CBI says no to diploma
Digby Jones, CBI director general, said that the move, under consideration by a government task force, would be a damaging distraction from improving literacy, numeracy and vocational courses.
He said: "Scrapping existing exams would destroy an educational standard known, understood and respected by employers. The upheaval of bringing in a new diploma would damage young people's education by diverting enormous amounts of time and effort from the real priorities."
The task force is likely to recommend this month that all courses for 14 to 19-year-olds be brought into a four-level diploma qualification by 2010.
The group, led by former chief inspector Mike Tomlinson, thinks the new qualification could improve the quality of vocational courses and raise staying-on rates among 16 to 18-year-olds.
The CBI's stance is a blow for the task force. But the findings of its survey of 101 employers are more ambiguous.
Asked if a diploma system would improve attainment, 52 per cent said it would, compared to the 33 per cent who thought it would have little effect.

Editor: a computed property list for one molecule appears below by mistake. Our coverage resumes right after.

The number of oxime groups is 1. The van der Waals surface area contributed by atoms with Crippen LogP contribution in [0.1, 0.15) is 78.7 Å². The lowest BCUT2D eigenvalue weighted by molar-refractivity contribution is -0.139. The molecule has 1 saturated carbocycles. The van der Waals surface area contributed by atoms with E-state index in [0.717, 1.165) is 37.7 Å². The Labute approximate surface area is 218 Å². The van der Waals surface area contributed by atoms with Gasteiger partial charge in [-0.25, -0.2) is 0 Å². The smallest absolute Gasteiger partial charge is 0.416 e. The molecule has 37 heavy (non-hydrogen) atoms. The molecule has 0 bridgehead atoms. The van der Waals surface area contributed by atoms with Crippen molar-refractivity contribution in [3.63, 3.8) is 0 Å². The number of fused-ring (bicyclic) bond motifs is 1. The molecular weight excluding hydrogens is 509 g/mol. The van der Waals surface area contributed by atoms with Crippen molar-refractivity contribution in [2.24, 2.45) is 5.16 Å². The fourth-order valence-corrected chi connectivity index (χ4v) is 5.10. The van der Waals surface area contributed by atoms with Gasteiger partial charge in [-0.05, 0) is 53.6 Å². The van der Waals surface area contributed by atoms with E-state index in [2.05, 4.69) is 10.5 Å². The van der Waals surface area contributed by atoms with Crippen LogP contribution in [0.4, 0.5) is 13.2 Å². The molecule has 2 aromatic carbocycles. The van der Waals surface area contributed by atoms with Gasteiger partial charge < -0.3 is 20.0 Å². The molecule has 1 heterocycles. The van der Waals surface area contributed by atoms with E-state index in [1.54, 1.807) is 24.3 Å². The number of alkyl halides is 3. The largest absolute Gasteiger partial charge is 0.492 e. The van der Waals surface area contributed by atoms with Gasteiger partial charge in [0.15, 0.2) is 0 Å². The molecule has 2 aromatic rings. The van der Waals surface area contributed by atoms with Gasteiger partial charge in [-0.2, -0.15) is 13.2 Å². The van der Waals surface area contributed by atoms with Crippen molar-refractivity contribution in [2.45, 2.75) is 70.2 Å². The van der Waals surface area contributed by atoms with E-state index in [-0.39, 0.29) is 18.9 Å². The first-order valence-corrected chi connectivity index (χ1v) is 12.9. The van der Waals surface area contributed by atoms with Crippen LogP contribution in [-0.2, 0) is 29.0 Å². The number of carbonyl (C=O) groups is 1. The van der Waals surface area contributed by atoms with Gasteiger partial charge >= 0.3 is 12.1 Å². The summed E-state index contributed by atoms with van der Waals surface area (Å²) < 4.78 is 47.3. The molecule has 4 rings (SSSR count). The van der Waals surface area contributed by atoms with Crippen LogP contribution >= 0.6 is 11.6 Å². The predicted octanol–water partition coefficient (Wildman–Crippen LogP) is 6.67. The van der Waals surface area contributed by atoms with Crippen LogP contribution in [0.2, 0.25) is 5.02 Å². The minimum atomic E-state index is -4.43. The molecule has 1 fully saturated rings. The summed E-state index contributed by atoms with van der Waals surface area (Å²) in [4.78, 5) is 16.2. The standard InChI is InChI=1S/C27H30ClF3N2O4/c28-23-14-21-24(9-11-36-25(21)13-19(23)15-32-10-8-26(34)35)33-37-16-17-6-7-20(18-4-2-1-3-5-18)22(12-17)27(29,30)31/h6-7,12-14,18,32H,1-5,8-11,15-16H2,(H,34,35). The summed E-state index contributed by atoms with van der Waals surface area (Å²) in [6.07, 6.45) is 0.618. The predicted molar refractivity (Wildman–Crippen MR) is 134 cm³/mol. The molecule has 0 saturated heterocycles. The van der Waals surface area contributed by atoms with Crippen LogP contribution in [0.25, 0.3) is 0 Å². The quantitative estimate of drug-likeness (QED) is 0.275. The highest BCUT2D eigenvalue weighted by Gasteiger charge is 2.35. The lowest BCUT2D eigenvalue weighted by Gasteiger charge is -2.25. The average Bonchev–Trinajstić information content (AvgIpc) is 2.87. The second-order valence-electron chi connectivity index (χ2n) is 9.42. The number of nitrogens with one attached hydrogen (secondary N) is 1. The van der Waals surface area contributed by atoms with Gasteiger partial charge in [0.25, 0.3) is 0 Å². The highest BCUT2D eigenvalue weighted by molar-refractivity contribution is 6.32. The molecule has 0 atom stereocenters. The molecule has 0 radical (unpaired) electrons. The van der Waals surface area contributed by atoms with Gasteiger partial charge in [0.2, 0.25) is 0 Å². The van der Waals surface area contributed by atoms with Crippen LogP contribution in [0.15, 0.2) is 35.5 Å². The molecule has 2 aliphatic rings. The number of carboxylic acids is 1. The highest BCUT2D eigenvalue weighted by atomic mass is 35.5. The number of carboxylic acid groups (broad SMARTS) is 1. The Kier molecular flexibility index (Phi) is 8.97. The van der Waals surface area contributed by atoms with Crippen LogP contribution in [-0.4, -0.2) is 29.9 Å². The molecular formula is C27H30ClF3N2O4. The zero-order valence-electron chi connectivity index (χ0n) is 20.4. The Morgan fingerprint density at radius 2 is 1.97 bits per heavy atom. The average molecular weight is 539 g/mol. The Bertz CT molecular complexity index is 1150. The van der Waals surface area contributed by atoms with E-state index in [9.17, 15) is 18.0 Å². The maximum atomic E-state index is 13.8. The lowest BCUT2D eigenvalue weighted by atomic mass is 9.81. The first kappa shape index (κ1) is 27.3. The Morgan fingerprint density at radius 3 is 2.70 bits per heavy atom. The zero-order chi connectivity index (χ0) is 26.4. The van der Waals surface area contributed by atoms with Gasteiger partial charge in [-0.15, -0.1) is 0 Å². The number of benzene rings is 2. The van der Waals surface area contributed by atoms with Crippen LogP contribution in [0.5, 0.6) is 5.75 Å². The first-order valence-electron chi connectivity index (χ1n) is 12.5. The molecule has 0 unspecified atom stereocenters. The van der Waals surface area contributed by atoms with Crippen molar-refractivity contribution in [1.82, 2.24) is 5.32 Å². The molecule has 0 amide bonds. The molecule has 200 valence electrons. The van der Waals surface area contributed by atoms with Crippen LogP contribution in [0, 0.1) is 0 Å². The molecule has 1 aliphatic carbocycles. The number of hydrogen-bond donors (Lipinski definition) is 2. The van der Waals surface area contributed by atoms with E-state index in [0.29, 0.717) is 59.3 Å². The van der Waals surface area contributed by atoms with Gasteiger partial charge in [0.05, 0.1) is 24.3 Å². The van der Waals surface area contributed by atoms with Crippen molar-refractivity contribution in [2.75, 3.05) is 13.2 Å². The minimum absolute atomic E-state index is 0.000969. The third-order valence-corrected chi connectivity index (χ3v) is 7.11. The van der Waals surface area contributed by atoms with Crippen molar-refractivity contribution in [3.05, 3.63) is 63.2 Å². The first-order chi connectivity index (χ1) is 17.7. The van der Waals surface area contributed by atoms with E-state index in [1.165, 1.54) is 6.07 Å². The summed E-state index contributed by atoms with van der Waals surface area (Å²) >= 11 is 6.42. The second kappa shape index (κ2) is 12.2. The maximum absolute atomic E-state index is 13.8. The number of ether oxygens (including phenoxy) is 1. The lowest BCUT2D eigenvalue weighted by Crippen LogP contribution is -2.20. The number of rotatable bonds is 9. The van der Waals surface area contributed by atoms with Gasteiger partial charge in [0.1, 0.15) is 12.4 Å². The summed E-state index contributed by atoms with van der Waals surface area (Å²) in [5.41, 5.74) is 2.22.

Forty-four per cent said a diploma would simplify the current system, 41 per cent that it would cause confusion. Meanwhile, 53 per cent said that an overhaul of the existing system would be beneficial.
Asked what type of diploma they preferred, 68 per cent of respondents said a new structure built around existing qualifications, compared to 23 per cent who wanted the current exams completely replaced.
Mr Tomlinson has indicated that GCSEs and A-levels would no longer exist as free-standing qualifications. But it is likely that elements of the diploma will build on existing A-level, GCSE and vocational courses.
A CBI spokesman said employers were not against change. They wanted major improvements to vocational courses and more focus on basic literacy and numeracy skills. The survey was only one part of wider consultation the CBI carried out with its members.